“Machul Lack,” you are forgiven! Why forgiveness benefits us more than it benefits them.
As we beg Hashem for forgiveness for all that we have done over the past year, we seek as well to forgive those who have wronged us and to ask forgiveness from those we have wronged. The older we get, the more we realize that forgiveness goes beyond the flippant, “Are you mochel me?” “Of course I am!” exchange. It is a deeply rooted process that is painful even as it is life giving, and uses muscles within us we never knew we had.
Let us explore a little bit more about the nature, the benefits, and the process of forgiveness.
What is Forgiveness?
To forgive someone is to completely let go of any hurt, anger, resentment or negative feelings you harbor toward them for what they did to your detriment. Forgiveness doesn’t mean what happened was OK, and it doesn’t mean that you become best friends with the person who wronged you. Forgiveness just means that you’ve chosen to accept what happened as it happened, rather than what could or should have happened, that you have made peace with the pain, and you are ready to let it go.
Forgiveness can mean you step into your present rather than anchoring in the past.
Although there are a variety of definitions of forgiveness, research has suggested they all have 3 common components:
- Gaining a more balanced view of what happened to hurt you and of the person who acted against you.
- Decreasing negative feelings towards the offender and potentially increasing compassion
- Giving up the right to punish the offender further or to demand payment for his misdeed in any shape or form.
Yes, forgiving one who has truly wronged him can be one of the hardest things a person can do; Overcoming that mountain of hurt and outrage, often justified, can be more strenuous, taxing and daunting than climbing Mount Everest. But the rewards for granting that forgiveness are immeasurable.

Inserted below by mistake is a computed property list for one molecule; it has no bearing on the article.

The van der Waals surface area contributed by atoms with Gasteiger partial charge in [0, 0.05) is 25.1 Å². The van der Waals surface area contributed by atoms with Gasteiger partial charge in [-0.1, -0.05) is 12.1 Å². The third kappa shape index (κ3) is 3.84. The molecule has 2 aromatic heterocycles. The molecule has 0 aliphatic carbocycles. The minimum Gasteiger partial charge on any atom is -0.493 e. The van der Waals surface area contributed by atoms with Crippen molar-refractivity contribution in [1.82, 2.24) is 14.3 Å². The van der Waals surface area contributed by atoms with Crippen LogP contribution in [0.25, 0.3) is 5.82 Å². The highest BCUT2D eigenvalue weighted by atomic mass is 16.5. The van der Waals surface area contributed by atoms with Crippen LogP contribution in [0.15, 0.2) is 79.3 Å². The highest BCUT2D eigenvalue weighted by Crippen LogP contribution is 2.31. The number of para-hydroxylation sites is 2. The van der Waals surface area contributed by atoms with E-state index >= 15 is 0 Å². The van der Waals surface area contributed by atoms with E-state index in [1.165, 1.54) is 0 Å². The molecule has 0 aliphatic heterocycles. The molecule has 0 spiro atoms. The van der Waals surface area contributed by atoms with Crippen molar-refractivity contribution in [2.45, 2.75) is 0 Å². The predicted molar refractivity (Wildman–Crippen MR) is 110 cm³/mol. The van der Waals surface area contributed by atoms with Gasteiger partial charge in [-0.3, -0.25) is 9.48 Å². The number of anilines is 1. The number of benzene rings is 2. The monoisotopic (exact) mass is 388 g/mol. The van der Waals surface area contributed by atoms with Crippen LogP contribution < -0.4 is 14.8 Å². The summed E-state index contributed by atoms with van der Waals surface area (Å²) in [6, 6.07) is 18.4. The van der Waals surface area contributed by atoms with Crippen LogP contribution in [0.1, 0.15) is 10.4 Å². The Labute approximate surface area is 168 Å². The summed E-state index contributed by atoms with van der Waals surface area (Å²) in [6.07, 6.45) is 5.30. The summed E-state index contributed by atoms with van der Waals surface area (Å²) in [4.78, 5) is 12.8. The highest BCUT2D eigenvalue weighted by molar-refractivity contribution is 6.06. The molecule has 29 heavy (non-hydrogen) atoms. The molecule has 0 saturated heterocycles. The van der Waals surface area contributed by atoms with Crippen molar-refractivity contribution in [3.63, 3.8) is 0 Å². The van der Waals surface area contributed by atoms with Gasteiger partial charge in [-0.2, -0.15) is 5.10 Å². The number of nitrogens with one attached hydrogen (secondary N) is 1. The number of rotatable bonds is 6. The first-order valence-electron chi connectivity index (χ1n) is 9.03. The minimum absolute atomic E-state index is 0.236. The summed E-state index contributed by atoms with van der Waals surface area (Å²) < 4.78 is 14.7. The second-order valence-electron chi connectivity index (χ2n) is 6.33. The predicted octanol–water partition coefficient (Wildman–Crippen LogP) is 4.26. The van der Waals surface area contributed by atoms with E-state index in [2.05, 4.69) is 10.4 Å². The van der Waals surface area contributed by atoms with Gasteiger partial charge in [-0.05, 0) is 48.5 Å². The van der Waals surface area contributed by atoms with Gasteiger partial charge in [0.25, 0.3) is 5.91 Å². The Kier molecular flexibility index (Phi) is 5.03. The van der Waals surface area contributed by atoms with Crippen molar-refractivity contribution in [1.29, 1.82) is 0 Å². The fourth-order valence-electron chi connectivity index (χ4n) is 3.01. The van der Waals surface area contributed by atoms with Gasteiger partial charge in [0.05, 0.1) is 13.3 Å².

Of course, the paramount reasons to forgive come from a Torah perspective. The Torah tells us not to take revenge and not bear a grudge. It’s not enough to just refrain from acting on our grudge, aka revenge, but we are cautioned not to even harbor it in our hearts, to forgive one who wronged us. The Rambam in Hilchos Teshuva tells us that a person must be quick to forgive and slow to anger and when the sinner asks for forgiveness he should forgive him willingly and wholeheartedly.
We come before Hashem and we beg Him for forgiveness; it behooves us to show that we have warranted that forgiveness because we have forgiven others.
And of course, by withholding forgiveness from someone who is remorseful for his actions, we are causing them eternal anguish by leaving them marred by sin they can only atone for once they have acquired our forgiveness.
Now, of course, that alone should be enough to motivate us to find it within our heart to forgive, but it’s interesting to note that popular psychology lists a whole host of reasons why forgiveness is, in fact, good for you.
Here are some of them:
- When you bear a grudge, the one you are harming most is yourself. As the saying goes, “Holding onto a grudge is allowing someone to live rent-free inside your heart.” The negativity drags you down and holds you prisoner to the ugly emotions that rage on inside you. Forgiving others is freeing and liberating. It’s bad enough that person took what he did from you by doing what he did to you; don’t let him affect you even more by staying mad. By doing so, you are essentially sentencing yourself to time in the prison of your own bitterness, for a crime someone else committed… against you!